Overall, activated charcoal beauty products offer three advantages for both the retailer and the customer: 1) they’re effective cleansers; 2) they reduce exposure to toxins; and 3) they help lessen negative environmental impact. And that is the beauty of activated charcoal.
EDUCATING YOUR CUSTOMERS
Keep the following additional insights in mind when talking to your customers about activated charcoal.
- Activated charcoal deep cleans the skin. It draws out excess oil, which can help address acne and blackheads. However, this characteristic also makes it a less than ideal ingredient for people with dry skin. Users also should note its abrasive texture. Activated charcoal works to eliminate blemishes, lighten underarm areas and neutralize odor. The most common skin and personal care products featuring activated charcoal include bar soaps, wipes, sponges, deep cleansers, face masks, hand washes, scrubs and deodorants.
- Activated charcoal helps restore healthy hair. It’s great for oily hair, dandruff and similar conditions. It can be found in scalp treatments, as well as shampoo, in both regular and dry forms. Its ability to thoroughly cleanse the scalp and hair helps add volume.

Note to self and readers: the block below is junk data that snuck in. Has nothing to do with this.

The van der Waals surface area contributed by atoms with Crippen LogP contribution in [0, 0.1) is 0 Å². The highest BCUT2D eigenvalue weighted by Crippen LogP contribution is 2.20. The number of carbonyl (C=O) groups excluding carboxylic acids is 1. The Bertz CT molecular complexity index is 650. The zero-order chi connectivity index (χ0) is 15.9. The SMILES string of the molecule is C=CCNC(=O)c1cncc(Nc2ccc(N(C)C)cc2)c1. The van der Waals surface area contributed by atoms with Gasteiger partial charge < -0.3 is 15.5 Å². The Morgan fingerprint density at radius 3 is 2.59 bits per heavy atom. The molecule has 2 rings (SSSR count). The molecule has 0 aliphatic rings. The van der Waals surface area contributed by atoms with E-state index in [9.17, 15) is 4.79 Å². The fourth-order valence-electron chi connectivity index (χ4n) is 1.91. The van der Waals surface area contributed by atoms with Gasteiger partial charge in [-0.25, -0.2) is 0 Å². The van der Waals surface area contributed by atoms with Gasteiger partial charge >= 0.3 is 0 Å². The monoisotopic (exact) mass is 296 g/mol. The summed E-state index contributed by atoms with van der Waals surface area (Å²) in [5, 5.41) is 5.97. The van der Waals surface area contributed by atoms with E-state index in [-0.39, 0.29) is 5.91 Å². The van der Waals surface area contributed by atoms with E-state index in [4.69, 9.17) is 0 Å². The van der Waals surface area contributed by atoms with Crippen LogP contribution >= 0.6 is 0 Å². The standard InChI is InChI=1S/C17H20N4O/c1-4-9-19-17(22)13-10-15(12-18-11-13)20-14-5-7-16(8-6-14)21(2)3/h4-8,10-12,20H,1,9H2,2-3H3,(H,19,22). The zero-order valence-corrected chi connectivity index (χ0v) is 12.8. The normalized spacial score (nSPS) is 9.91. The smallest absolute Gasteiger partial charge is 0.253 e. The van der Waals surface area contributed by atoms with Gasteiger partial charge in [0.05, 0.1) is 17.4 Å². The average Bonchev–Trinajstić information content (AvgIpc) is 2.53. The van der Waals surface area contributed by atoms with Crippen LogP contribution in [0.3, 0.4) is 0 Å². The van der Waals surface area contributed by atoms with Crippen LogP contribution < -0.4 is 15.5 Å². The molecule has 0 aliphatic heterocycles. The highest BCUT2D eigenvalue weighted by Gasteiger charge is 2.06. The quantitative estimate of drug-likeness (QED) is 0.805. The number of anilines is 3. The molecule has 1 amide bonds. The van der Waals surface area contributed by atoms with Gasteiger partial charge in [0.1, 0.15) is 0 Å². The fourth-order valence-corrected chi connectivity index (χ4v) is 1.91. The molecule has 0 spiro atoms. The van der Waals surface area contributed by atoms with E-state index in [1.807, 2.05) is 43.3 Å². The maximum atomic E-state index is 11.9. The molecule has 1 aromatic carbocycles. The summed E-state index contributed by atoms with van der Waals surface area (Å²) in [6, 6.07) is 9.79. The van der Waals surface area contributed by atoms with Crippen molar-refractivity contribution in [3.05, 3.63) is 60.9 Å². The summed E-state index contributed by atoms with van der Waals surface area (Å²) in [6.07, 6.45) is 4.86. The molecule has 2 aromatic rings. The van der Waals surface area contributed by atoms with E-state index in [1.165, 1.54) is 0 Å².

- Activated charcoal cleans teeth. It can help remove coffee, red wine, nicotine, plaque and tartar. It’s available in toothpastes and infused in toothbrush bristles. Some users simply dip their toothbrush in the powder. A couple of notes of caution: it removes stains only from the surface of the tooth. Due to its abrasiveness, some experts caution users about the potential for damage to teeth and gums.
- Activated charcoal is considered an effective detox agent. The supplement form, which has a neutral flavor, can be added to beverages for detox. There also are a number of activated charcoal detox drinks on the market. But some experts do not recommend it as a detox solution. They point out that the body already has a detoxification process via the liver and kidneys. And they emphasize that the consumption of activated charcoal can interfere with the body’s absorption of nutrients. Overall, it’s considered generally harmless in small amounts. And its usefulness extends beyond beauty and wellness to home remedies. Activated charcoal can help reduce swelling and pain, can heal cuts, insect bites and minor infections, and can extract thorns, splinters and ingrown hairs.
[Photo by dimid_86/gettyimages.com]